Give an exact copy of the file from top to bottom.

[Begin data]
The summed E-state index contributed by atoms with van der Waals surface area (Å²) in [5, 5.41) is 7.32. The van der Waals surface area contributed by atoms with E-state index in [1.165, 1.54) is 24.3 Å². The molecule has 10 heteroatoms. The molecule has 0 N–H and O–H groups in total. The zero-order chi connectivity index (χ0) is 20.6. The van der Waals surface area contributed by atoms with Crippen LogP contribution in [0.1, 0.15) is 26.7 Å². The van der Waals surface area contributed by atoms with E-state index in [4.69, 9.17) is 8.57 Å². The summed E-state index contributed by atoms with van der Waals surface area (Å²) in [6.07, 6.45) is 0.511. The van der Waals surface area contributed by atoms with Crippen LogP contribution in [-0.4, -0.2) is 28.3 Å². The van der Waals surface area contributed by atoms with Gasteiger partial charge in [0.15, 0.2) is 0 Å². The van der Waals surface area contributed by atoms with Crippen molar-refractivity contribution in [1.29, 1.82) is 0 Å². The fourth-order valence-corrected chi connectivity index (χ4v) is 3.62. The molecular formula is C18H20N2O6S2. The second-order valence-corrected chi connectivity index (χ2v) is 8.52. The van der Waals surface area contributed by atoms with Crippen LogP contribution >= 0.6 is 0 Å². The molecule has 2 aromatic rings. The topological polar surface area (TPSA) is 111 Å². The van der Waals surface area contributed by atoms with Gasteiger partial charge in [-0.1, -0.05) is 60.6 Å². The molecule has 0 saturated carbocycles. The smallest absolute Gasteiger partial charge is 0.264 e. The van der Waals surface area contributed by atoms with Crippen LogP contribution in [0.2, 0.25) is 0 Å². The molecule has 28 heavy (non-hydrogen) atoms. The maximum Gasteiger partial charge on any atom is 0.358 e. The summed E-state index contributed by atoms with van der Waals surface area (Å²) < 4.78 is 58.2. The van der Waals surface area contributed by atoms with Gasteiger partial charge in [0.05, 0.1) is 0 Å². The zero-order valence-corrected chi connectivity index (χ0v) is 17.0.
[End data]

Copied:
The summed E-state index contributed by atoms with van der Waals surface area (Å²) in [5, 5.41) is 7.32. The van der Waals surface area contributed by atoms with E-state index in [1.165, 1.54) is 24.3 Å². The molecule has 10 heteroatoms. The molecule has 0 N–H and O–H groups in total. The zero-order chi connectivity index (χ0) is 20.6. The van der Waals surface area contributed by atoms with Crippen LogP contribution in [0.1, 0.15) is 26.7 Å². The van der Waals surface area contributed by atoms with E-state index in [4.69, 9.17) is 8.57 Å². The summed E-state index contributed by atoms with van der Waals surface area (Å²) in [6.07, 6.45) is 0.511. The van der Waals surface area contributed by atoms with Crippen LogP contribution in [-0.4, -0.2) is 28.3 Å². The van der Waals surface area contributed by atoms with Gasteiger partial charge in [0.15, 0.2) is 0 Å². The van der Waals surface area contributed by atoms with Crippen molar-refractivity contribution in [1.29, 1.82) is 0 Å². The fourth-order valence-corrected chi connectivity index (χ4v) is 3.62. The molecular formula is C18H20N2O6S2. The second-order valence-corrected chi connectivity index (χ2v) is 8.52. The van der Waals surface area contributed by atoms with Crippen LogP contribution >= 0.6 is 0 Å². The molecule has 2 aromatic rings. The topological polar surface area (TPSA) is 111 Å². The van der Waals surface area contributed by atoms with Gasteiger partial charge in [-0.1, -0.05) is 60.6 Å². The molecule has 0 saturated carbocycles. The smallest absolute Gasteiger partial charge is 0.264 e. The van der Waals surface area contributed by atoms with Crippen LogP contribution in [0.2, 0.25) is 0 Å². The molecule has 28 heavy (non-hydrogen) atoms. The maximum Gasteiger partial charge on any atom is 0.358 e. The summed E-state index contributed by atoms with van der Waals surface area (Å²) < 4.78 is 58.2. The van der Waals surface area contributed by atoms with Gasteiger partial charge in [0.05, 0.1) is 0 Å². The zero-order valence-corrected chi connectivity index (χ0v) is 17.0.